Business

More millennial homebuyers? Digital brokerage bets on it

A proposal from the California Association of Realtors could encourage older homeowners to sell. (Dreamstime)
A proposal from the California Association of Realtors could encourage older homeowners to sell. (Dreamstime)

SAN DIEGO — The founder of a fast-growing mortgage lender is launching a tech startup in San Diego, hoping to help millennials and other tech-savvy buyers find houses within their budgets.

The company, called Greendoor, is building a suite of online tools to help buyers search for houses based on the monthly payment — one that includes all the costs often hidden from users searching online. Greendoor is also building an algorithm that helps buyers determine which houses or condos are the best deals on the market.

The startup is co-founded by Bill Lyons, the CEO and founder of Griffin Funding, the fastest growing mortgage lender in the country during 2017, according to Inc. 500. The company’s other co-founder is Teevan McManus, who’s heading up day-to-day operations as president.

McManus said buyers often don’t realize what their all-in monthly costs will be when searching for homes or condos to buy, forgetting to add in things like mortgage insurance and taxes. While popular tools like Redfin include payment calculators, buyers still can’t search by monthly affordability. There’s also no tool to determine if the property is a good investment or not.

The buyers have the upper hand

McManus and Lyons said they’re honing in on the buyers, not the sellers — which sets them apart from other real estate technology tools.

“The timing could not be more perfect for our launch,” Lyons said. “The market is becoming a buyer’s market. However, from our research, we’ve found minimal tools that serve the needs of today’s buyer, especially the millennial demographic that is starting to drive much of the economy.”

Advanced search tools are increasingly in demand for home buyers of all ages, but especially the younger ones. Buyers aged 36 and below now represent the biggest chunk of home buyers, making up 34 percent of all purchases last year, according to the National Association of Realtors. As this tech-savvy generation gets older, Lyons thinks they’ll demand more robust technology for their house hunt, especially considering nearly all (99 percent) of millennials start their house hunt online.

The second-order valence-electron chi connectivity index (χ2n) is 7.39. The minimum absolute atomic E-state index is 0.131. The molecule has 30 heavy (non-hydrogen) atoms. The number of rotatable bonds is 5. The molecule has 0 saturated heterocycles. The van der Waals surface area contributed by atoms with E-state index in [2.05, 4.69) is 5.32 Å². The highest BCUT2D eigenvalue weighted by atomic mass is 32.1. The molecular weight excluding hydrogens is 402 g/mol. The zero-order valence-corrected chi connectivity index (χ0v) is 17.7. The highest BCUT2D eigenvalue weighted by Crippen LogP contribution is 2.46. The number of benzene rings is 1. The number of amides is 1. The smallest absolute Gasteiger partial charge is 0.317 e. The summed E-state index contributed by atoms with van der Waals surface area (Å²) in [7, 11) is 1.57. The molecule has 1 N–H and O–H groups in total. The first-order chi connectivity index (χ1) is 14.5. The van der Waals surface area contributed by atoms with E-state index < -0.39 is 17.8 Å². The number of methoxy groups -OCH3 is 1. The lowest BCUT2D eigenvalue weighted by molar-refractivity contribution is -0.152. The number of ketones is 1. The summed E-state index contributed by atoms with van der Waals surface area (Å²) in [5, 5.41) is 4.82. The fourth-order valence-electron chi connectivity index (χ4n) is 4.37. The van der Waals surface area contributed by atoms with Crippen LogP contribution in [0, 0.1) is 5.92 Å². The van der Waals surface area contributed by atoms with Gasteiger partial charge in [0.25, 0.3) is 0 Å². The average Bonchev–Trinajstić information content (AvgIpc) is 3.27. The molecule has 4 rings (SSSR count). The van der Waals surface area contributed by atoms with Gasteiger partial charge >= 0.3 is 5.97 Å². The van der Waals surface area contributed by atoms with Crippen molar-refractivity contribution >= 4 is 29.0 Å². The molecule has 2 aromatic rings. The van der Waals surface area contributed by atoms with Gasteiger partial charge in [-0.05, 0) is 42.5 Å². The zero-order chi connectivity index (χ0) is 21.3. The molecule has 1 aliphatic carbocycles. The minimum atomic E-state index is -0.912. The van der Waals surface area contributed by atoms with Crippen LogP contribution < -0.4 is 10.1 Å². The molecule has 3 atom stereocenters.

Greendoor makes money as a traditional real estate brokerage would. Just like Redfin or Coldwell Banker, Greendoor employs real estate agents. They’re also partnered with Griffin Funding, Lyons’ other venture, acting as a funnel for new loans, if the buyer chooses to go that route. Greendoor even offers to pay the buyer’s first mortgage payment if they get pre-approved for a Griffin Funding loan.

“Proptech” booms in the startup world

Greendoor is part of a wave of new technology companies that emerged in recent years to modernize the process of buying and selling. For the past decade, emerging tech startups that have real estate products and services have moved quickly, forcing traditional real estate firms to rethink their core business models and embrace digital first innovations.

ARTICLE CONTINUES BELOW ADVERTISEMENT

The real estate tech industry, also called “proptech,” has attracted the eyes of investors worldwide, capturing a huge chunk of venture capital dollars invested last year. Global VC investments in proptech startups catapulted in 2017, with $12.6 billion invested in 347 deals. That’s a 92 percent increase in proptech compared to the year prior, marking it the largest fiscal year in real estate tech history.

San Diego has seen a small collection of such proptech startups, including digital mortgage startup Approved, which was acquired by Credit Karma in 2018. Greendoor’s Lyon was an adviser to Approved up until it’s acquisition.

Lyon has a long history in real estate. Besides being the founder and CEO of Griffin Funding, he’s also previously launched Revestor, an online tool for real estate investors. That site, launched in 2012, has about 50,000 users locally.

Greendoor is also only focused on the local market, to start. In the future, the company envisions a fuller suite of tech tools for the buyer, including ways to keep track of documents, appointments, and keeping tabs on timeline items.

This digital-first approach may reflect the future for all real estate agencies, as the business adapts to the modern era.

“Real estate has been ripe for change for a long time,” McManus said. “The days when you would walk into a real estate brokerage and ask an agent to show you around are over. A veil has been lifted, and all data for properties on the market are available online through platforms like Greendoor, Redfin, and Trulia. Now, the next step in the process is adding transparency for the buyer, and that’s what we’re trying to do.”

Give us feedback

We value your trust and work hard to provide fair, accurate coverage. If you have found an error or omission in our reporting, tell us here.

Or if you have a story idea we should look into? Tell us here.

CONTINUE READING

Give us feedback

We value your trust and work hard to provide fair, accurate coverage. If you have found an error or omission in our reporting, tell us here.

Or if you have a story idea we should look into? Tell us here.